Hairdressers and restaurant owners have warned that if the reduced 9% VAT rate increases back to 13.5% again as planned at the end of August, it will put some out of businesses.
In February the Government extended the 9% VAT rate further until September 1 as part of measures to assist those in the tourism, hospitality and personal care services sectors with rising costs.
Now the Restaurants Association of Ireland and Irish Hairdressers Federation have come together to push for a further extension of the rate, or for it to be made permanent.
However, the Department of Finance today ruled out any further extension.
“Since Covid salons have faced so many challenges in getting their doors back open,” said Lisa Eccles, President of the Irish Hairdressers Federation.
“From increased costs for hairdressing products, enormous energy bills, the minimum wage increase which has a dramatic effect of raising all staff wages, the new sick pay scheme which businesses have to cover the cost of and the burden of warehoused debt that must have a payment plan with Revenue Commissioners to avail of tax compliance certificates,” she explained.
The two organisations claim people are already finding it difficult to cope with the rising cost of living and putting up the cost of eating out and getting their hair done will not help.
“The Irish people don’t want consumer taxes to be increased at this time when incomes are under so much pressure,” said Adrian Cummins, Chief Executive of the Restaurants Association of Ireland.
“The vast majority of hospitality businesses are SMEs with modest profit margins and will have no choice but to pass a VAT increase on,” he said.
Mr Cummins added that 9% is the right rate for hospitality service businesses and that Ireland has the second highest hospitality VAT rate in Europe.
He also pointed to €430m of warehoused tax that is due to the State from firms, including those in the tourism and hospitality sector, that were allowed to park their liabilities during the pandemic and he argued that increasing VAT will put another burden on them.
“This is a tax on a consumer that comes into a business,” he claimed.
“If the business can’t pass it on to a consumer obviously they have to absorb it themselves,” he stated.
He added that normal margins in the restaurant sector are 5-10%, but some businesses are now operating below 5% and some in minus territory.
This is one of the reasons why data published yesterday showed that in the sector insolvencies were up 218% in the last six months, he claimed.
The two groups acknowledged, however, that in order for the rate to be maintained at 9% after August 31, the Dáil would have to be recalled during the summer, something they admit is unlikely to happen.
Chief Executive of the Irish Tourism Industry Confederation Eoghan O’Mara Walsh said the VAT rate for the tourism sector should remain at 9% claiming that an increase to 13.5% would be “inflationary.”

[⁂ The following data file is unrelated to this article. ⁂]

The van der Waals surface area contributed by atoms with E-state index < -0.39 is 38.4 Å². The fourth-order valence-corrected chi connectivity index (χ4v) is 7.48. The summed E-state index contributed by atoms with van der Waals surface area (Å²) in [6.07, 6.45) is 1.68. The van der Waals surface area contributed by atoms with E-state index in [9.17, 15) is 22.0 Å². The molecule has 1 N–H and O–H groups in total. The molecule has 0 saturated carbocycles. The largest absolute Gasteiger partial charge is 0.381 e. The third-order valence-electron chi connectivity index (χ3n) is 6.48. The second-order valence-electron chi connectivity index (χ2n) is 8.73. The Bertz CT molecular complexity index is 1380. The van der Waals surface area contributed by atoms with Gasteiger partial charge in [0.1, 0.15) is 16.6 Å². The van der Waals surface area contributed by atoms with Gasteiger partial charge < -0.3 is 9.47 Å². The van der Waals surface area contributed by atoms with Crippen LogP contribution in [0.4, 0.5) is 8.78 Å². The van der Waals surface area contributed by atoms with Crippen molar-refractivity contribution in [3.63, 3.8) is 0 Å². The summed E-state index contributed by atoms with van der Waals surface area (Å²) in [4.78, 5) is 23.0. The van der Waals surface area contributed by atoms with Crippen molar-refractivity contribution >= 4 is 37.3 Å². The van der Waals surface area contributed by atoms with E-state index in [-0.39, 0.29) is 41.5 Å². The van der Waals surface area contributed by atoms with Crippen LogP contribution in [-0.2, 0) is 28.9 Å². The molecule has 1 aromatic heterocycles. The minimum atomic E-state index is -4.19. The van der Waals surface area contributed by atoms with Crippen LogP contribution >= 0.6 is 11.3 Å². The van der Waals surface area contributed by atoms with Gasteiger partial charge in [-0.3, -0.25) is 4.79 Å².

Speaking to RTÉ’s Drivetime, he said: “We have to remember that tourism and hospitality is the biggest regional employer the country has.
“There are 20,000 businesses in the sector. The vast majority are SME’s, and the vast majority are labour-intensive with modest profit margins.
Mr O’Mara Walsh added: “An increase, to our mind, would be inflationary but it would also erode competitiveness and damage regional Ireland in particular.
“I think the thing to keep in mind is that tourism really suffered during Covid.”
The extension from February until the end of August is estimated to have cost the exchequer €300m in tax revenue foregone.
It emerged in March that an economic assessment by Government officials of the special rate found there was no economic case for extension of the temporary 9% rate and that it should return to 13.5%.
In a statement, a spokesperson for the Department of Finance said it is not intended to extend the 9% VAT rate for a further period.
The spokesperson said the extension from February to August had cost the exchequer an estimated €300m.
They added that officials had carried out an assessment of a number of measures including the 9% VAT rate.
“This considered the macroeconomic backdrop to any extension of the 9% rate, noting that the economy has rebounded strongly from the pandemic and that economic activity is now above pre-pandemic levels,” they said.
“The briefing also noted that the reduced rate is both regressive and very costly, and that this cost represents a transfer from taxpayers to the sectors which it covers.”
The spokesperson said that the department’s assessment, which found there was no longer an economic case for the temporary 9% rate, had been accepted by the Government.
The rate had only been extended to August in recognition of the employment in the sector and to give businesses time to transition to the changing economic and policy environment, as well as to avoid upward pressure on prices while inflation remained elevated, they said.